Canon law served the church just as civil law supported a secular government. It defined the rights, duties and powers of all people and priests within the church. It was the law administered in all ecclesiastical courts, from those of the bishop up to that of the pope.
Sometime around 1140 Gratian, a monk of the monastery of St. Felix at Bologna, published a Harmony of Discordant Canons which tried to coordinate all previous collections of church law. Since he arranged his quotations of authorities subject by subject, his Harmony soon emerged as the sole manual for teachers and for judges in the church. But it also directed man’s most intimate relationships. By virtue of its concern with baptism it established standards for all births — and all that led to births. The first inviting smile between man and woman brought the couple under its watchful shadow. It directed penance for fornication and adultery; it laid down the conditions in which a marriage could exist.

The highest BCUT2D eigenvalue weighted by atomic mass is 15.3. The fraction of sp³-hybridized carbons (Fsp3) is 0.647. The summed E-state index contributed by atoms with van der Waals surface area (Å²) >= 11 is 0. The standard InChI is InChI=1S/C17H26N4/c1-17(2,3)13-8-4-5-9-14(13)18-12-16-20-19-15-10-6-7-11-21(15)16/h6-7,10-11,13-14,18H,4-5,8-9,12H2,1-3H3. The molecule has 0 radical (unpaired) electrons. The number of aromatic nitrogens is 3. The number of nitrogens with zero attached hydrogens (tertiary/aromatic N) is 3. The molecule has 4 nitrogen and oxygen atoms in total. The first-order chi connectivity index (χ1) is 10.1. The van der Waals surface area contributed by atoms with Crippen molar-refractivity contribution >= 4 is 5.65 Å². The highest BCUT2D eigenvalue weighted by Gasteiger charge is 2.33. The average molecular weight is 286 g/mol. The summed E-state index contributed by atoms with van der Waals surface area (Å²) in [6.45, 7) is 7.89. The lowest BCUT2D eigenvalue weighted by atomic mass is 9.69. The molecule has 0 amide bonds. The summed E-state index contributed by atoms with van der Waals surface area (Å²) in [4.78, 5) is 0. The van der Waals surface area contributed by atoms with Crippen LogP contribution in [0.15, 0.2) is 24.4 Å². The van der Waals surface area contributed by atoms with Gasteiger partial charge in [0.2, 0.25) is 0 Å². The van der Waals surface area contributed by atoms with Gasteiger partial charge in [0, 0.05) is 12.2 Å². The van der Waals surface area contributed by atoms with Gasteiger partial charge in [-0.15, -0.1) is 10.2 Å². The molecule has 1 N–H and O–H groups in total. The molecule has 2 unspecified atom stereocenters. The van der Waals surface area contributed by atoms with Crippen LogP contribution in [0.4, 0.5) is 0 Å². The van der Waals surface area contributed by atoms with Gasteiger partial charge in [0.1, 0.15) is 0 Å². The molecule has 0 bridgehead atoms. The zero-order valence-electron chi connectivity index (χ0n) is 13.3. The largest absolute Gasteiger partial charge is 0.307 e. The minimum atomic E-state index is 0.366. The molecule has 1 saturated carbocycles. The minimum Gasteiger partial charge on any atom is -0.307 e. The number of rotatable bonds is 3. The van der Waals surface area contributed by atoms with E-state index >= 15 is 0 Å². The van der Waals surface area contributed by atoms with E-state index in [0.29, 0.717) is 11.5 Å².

Canon law, in short, reached not only to every priest, but to every layman, plowman or prince. And it professed to declare, not only the necessary path to salvation, but the very nature of the most intimate organs of men and women.
Canon law gave to the papacy a rational legal basis, something the medieval state did not yet possess. As a result the papacy rose to preeminent power in the public life of Europe and achieved an international prestige that far outweighed that of any feudal kingdom.
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